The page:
Desus & Mero debuted on Viceland shortly before the 2016 presidential election, airing four nights a week at 11 p.m. ET/PT. Many questioned if a show hosted by people with Desus and Mero's accents, attire and Bronx-centric references could resonate nationwide, but it did. Why? "It's authenticity," Desus says. "People know it's the real deal. It can't be faked." Adds Mero, "There are no cultural commentators that we know of that are doing it through the lens that we are doing it through. That aspect of it was huge."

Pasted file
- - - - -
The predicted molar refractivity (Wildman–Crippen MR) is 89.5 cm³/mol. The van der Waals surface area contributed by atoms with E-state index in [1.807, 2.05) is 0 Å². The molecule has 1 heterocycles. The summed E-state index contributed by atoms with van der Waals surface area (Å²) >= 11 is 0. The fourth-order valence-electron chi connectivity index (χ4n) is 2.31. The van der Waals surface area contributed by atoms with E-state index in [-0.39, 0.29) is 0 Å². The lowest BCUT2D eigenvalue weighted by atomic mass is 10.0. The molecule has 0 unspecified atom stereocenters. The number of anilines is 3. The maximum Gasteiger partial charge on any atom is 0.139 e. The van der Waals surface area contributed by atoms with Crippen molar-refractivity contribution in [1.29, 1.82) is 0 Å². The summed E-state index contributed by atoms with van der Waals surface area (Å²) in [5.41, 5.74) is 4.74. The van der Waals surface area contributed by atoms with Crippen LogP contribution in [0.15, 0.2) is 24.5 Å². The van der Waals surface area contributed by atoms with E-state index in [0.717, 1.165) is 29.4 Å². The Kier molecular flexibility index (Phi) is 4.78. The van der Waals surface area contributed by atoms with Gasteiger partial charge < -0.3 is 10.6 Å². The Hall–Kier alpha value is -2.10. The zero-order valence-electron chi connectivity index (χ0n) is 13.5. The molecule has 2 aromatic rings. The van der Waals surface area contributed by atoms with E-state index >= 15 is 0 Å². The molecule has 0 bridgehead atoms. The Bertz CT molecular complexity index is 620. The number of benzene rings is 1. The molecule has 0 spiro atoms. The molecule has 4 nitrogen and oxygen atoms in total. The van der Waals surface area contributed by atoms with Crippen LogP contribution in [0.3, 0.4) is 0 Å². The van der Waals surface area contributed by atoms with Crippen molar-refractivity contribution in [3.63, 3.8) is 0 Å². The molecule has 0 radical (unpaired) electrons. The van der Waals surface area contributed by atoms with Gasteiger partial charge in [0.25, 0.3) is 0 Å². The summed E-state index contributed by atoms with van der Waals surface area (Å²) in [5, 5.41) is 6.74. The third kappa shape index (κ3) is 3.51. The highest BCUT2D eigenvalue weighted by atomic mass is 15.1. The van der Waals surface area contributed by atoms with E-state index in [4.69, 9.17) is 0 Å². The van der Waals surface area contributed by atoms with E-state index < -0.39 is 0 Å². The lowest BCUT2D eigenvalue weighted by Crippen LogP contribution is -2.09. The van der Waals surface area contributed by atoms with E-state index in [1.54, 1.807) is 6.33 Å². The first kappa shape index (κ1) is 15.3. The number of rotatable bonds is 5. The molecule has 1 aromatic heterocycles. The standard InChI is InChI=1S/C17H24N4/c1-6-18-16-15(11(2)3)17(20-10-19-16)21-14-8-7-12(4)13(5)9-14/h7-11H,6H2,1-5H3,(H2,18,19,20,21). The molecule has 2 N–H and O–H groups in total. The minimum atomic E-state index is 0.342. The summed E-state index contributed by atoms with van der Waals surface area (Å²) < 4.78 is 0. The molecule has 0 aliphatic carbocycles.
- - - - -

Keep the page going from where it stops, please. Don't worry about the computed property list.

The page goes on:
The grind of doing four shows a week for not very much pay eventually wore down the duo, and as their Viceland contract wound down, they began entertaining offers from competitors. Mero says at least three expressed interest, including Netflix, but they were drawn to Showtime both because of network execs' familiarity with and enthusiasm for their prior work, and because they saw an opportunity to be a big fish in a relatively small pond. "We were like, 'We could fill that blank slate,'" Desus explains. "'We could go to that channel and possibly be the biggest thing that channel has.' We wouldn't necessarily have that chance at other channels."